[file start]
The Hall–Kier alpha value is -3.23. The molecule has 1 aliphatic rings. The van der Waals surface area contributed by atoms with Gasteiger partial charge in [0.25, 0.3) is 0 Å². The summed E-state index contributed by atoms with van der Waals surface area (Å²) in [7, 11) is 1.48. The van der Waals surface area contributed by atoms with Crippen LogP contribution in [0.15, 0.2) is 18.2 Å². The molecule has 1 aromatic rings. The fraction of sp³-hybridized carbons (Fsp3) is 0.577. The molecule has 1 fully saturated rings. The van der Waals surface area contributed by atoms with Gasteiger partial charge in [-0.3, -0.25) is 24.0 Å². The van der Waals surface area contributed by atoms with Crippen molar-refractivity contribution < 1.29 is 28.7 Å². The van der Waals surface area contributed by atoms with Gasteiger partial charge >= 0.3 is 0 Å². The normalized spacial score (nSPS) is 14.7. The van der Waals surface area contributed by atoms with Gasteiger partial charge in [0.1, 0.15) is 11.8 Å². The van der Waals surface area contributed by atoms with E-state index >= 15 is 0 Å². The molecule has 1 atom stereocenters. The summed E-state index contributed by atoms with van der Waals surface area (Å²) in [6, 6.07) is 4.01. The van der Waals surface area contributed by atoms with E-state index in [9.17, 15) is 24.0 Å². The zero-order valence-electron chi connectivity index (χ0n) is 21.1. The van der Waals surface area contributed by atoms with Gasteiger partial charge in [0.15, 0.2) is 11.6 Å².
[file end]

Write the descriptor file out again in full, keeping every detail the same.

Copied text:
The Hall–Kier alpha value is -3.23. The molecule has 1 aliphatic rings. The van der Waals surface area contributed by atoms with Gasteiger partial charge in [0.25, 0.3) is 0 Å². The summed E-state index contributed by atoms with van der Waals surface area (Å²) in [7, 11) is 1.48. The van der Waals surface area contributed by atoms with Crippen LogP contribution in [0.15, 0.2) is 18.2 Å². The molecule has 1 aromatic rings. The fraction of sp³-hybridized carbons (Fsp3) is 0.577. The molecule has 1 fully saturated rings. The van der Waals surface area contributed by atoms with Gasteiger partial charge in [-0.3, -0.25) is 24.0 Å². The van der Waals surface area contributed by atoms with Crippen molar-refractivity contribution < 1.29 is 28.7 Å². The van der Waals surface area contributed by atoms with Gasteiger partial charge >= 0.3 is 0 Å². The normalized spacial score (nSPS) is 14.7. The van der Waals surface area contributed by atoms with Gasteiger partial charge in [0.1, 0.15) is 11.8 Å². The van der Waals surface area contributed by atoms with E-state index >= 15 is 0 Å². The molecule has 1 atom stereocenters. The summed E-state index contributed by atoms with van der Waals surface area (Å²) in [6, 6.07) is 4.01. The van der Waals surface area contributed by atoms with E-state index in [9.17, 15) is 24.0 Å². The zero-order valence-electron chi connectivity index (χ0n) is 21.1. The van der Waals surface area contributed by atoms with Gasteiger partial charge in [0.15, 0.2) is 11.6 Å².